Understanding correct movement is a concern. We also need to understand the structure and conditioning that is required to produce proper movement. A working dog should move freely and with minimum effort. From the side the dog should reach out and cover ground. On the down and back there should be a nice “V” shape—a straight line in the front from shoulder to the foot and in the rear a straight line from hip through the hock and down to the foot. Movement needs to be evaluated on the coming and going as well as from the side.
I think that most new judges are making an effort to understand the breed. We have always had good judges and some not so good. Judging is partly an art—the person needs to “have an eye” for dogs and the subtle nuances of each breed. Those who are newer to the dog world often seem to lack knowledge of basic dog structure and movement. “Back in the day” our breeders and judges came from a more rural society where animals had to perform the job(s) for which they were bred. Those that could not perform were not bred. Today most of our dogs no longer have to perform specific jobs—poor structure can get around a show ring and look pretty.
As I said earlier, movement needs to be evaluated from three angles—coming, going and around. (Actually had a judge tell me one time that “I don’t care how they come and go as long as they look good on the go round!”)
One of the smaller specimens in the Working Group, the Standard Schnauzer certainly has plenty of fans. Do I think it’s hard to get noticed in the Group ring? Sometimes a judge begins to make a large cut in the front of the group and tends to skip over the end of the line. But generally a good quality Standard Schnauzer can make his/her presence known in the Group.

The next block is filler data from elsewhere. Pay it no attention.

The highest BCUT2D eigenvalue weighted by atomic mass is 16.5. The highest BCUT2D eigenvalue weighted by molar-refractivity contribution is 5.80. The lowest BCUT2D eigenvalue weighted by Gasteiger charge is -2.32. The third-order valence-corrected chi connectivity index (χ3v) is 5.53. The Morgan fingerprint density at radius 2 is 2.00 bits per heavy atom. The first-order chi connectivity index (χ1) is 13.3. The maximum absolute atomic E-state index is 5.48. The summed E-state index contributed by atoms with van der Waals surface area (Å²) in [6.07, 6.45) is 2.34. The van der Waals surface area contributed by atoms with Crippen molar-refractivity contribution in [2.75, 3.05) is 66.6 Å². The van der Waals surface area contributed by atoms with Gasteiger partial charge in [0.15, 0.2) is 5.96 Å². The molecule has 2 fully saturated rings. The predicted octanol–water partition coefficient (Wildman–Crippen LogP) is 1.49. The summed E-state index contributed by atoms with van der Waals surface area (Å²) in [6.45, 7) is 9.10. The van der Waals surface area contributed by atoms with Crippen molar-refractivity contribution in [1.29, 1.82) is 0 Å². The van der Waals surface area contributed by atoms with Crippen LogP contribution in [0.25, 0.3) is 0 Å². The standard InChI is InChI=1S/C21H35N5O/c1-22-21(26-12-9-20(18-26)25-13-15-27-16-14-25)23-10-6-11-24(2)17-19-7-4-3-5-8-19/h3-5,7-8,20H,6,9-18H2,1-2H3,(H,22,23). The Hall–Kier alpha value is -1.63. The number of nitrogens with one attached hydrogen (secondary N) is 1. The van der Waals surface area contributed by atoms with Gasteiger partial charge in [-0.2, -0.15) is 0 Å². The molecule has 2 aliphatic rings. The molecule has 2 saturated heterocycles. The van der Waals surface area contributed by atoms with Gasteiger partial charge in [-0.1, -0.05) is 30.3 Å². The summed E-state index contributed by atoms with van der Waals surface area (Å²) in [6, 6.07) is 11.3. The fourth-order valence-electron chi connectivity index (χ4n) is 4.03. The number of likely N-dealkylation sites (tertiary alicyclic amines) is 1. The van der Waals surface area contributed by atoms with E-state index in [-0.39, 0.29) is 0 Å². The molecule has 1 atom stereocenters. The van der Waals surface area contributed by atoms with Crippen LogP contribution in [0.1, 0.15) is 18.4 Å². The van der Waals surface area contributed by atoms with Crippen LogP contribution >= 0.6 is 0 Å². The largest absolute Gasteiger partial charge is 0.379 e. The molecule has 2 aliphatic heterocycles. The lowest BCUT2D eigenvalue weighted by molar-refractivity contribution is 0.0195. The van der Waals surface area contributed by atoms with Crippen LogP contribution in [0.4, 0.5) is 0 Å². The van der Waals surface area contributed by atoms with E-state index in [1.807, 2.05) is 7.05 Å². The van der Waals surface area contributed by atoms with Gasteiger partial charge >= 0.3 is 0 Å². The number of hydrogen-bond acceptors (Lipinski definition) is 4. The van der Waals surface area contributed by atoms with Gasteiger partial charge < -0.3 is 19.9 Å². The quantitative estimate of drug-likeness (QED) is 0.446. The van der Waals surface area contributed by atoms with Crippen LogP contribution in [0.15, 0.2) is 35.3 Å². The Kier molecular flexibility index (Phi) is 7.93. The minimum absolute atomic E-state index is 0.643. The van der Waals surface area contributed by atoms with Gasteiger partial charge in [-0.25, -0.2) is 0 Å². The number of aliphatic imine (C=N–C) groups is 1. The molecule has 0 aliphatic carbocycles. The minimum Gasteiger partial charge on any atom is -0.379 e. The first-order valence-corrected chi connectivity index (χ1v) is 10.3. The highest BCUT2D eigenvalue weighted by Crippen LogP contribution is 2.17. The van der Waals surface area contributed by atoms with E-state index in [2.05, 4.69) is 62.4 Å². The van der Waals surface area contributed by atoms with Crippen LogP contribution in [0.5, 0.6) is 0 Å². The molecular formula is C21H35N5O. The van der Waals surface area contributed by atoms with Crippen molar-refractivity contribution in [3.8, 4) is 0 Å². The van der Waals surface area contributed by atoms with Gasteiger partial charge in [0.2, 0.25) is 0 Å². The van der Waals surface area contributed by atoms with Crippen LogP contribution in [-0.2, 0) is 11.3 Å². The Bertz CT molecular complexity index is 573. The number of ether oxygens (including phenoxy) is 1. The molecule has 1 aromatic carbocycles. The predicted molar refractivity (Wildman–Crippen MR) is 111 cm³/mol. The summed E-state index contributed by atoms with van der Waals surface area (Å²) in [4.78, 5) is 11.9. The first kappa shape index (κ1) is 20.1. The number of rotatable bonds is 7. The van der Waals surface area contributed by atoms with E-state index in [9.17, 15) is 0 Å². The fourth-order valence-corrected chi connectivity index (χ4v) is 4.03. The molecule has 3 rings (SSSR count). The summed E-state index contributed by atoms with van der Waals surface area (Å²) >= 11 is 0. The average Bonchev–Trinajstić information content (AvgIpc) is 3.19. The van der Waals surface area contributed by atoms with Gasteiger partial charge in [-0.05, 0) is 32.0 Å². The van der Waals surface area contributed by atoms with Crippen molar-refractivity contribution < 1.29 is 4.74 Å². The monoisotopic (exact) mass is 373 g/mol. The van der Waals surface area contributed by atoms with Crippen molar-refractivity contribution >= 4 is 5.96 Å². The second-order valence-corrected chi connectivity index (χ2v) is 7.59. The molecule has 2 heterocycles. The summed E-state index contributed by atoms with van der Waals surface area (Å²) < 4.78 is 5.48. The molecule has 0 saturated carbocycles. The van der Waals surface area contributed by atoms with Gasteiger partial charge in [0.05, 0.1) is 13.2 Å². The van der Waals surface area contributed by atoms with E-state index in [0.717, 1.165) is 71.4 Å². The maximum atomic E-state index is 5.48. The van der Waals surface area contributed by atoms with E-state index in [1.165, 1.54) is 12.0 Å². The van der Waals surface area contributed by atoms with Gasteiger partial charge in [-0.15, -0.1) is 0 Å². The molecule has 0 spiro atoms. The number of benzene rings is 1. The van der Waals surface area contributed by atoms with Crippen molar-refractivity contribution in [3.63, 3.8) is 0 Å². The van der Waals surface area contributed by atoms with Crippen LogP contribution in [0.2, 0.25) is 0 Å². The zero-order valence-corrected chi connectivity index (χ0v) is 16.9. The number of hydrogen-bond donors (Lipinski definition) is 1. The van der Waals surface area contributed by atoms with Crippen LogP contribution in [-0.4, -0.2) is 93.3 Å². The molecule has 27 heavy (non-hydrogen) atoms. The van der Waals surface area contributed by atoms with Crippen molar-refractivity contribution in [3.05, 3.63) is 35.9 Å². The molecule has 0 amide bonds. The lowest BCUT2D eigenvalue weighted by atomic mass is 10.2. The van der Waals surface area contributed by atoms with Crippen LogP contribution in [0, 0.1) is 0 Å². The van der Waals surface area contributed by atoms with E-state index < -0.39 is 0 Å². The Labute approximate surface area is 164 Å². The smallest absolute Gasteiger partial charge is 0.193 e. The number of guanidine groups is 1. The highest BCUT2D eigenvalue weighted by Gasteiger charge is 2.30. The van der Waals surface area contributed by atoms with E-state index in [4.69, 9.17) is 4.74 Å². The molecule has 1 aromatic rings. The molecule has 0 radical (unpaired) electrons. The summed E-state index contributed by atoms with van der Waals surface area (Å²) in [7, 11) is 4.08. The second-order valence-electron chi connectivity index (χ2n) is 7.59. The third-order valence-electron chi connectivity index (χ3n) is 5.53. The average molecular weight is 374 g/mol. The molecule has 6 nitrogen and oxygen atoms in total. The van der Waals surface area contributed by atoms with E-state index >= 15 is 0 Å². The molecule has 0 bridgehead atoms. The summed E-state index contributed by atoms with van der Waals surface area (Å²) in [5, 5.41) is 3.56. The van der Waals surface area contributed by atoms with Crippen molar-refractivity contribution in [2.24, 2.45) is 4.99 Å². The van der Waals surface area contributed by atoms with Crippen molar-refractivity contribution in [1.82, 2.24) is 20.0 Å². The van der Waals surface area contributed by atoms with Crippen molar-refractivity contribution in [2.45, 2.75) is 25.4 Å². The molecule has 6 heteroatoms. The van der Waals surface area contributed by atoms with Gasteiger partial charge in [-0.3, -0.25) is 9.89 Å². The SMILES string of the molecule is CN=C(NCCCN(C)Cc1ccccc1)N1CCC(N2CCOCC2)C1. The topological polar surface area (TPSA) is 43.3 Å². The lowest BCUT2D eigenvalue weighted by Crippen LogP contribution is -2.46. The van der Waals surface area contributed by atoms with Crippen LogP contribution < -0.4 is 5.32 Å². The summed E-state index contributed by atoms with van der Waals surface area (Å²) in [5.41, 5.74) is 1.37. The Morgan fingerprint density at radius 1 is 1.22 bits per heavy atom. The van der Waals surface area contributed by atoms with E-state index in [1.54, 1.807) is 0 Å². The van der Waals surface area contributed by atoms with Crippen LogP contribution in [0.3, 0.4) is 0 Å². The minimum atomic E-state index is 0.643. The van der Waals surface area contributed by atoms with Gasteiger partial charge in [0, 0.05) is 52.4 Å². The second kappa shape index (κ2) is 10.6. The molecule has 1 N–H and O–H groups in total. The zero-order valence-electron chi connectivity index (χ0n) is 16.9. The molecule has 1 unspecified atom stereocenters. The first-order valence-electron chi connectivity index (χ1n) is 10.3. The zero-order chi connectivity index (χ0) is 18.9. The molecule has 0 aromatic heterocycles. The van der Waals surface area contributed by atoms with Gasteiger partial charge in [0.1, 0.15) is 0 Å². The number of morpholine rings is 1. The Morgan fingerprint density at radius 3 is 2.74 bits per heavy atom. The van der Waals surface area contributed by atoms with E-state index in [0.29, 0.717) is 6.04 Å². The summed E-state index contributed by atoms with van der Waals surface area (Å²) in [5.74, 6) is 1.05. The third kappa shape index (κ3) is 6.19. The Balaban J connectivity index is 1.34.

My favorite dog show memory? Over the years there have been many great memories—winning the National Specialty (with a breeder/owner handled bitch) my first BIS win (with an owner handled bitch), watching my daughter win the National Specialty (with a dog we bred and she raised and trained)
But the most important memory is all the great friends I have made in the dog world over the years. There are just no friends like dog friends!
This is a great breed—fun loving and full of energy. But not the breed for everyone. They are smart and can be a challenge but are also a great friend and companion if raised and trained properly.
I am a professional handler, as well as, a breeder. I fell in love with the Standard Schnauzer while growing up working for Brenda Combs. I apprenticed under Brenda and her husband, Ed, since I was ten years old. I learned how to properly hand strip the coats and was taught structure and the importance of the breed standards. I have been fortunate to learn many breeds and the proper way to maintain and groom each one. I can not stress the importance of the education I received and I try to share the knowledge that was given to me with anyone who asks. We have recently started forming a Standard Schnauzer club for the states of Texas and Oklahoma. We are waiting on AKC approval for our name and the “go ahead” to take the next steps to getting this club recognized. The overall support of the Standard Schnauzer community and our members is amazing. We are all working together to improve our breed and our sport. Sportsmanship is very important and the friendships that are formed through the dog show community (inclusive of all events, not just conformation) can be lifelong.
I live in Italy, Texas. Outside of dogs, I like to hunt when I can, which is not very often. I have 22 Years showing dogs and researching the Standard Schnauzer.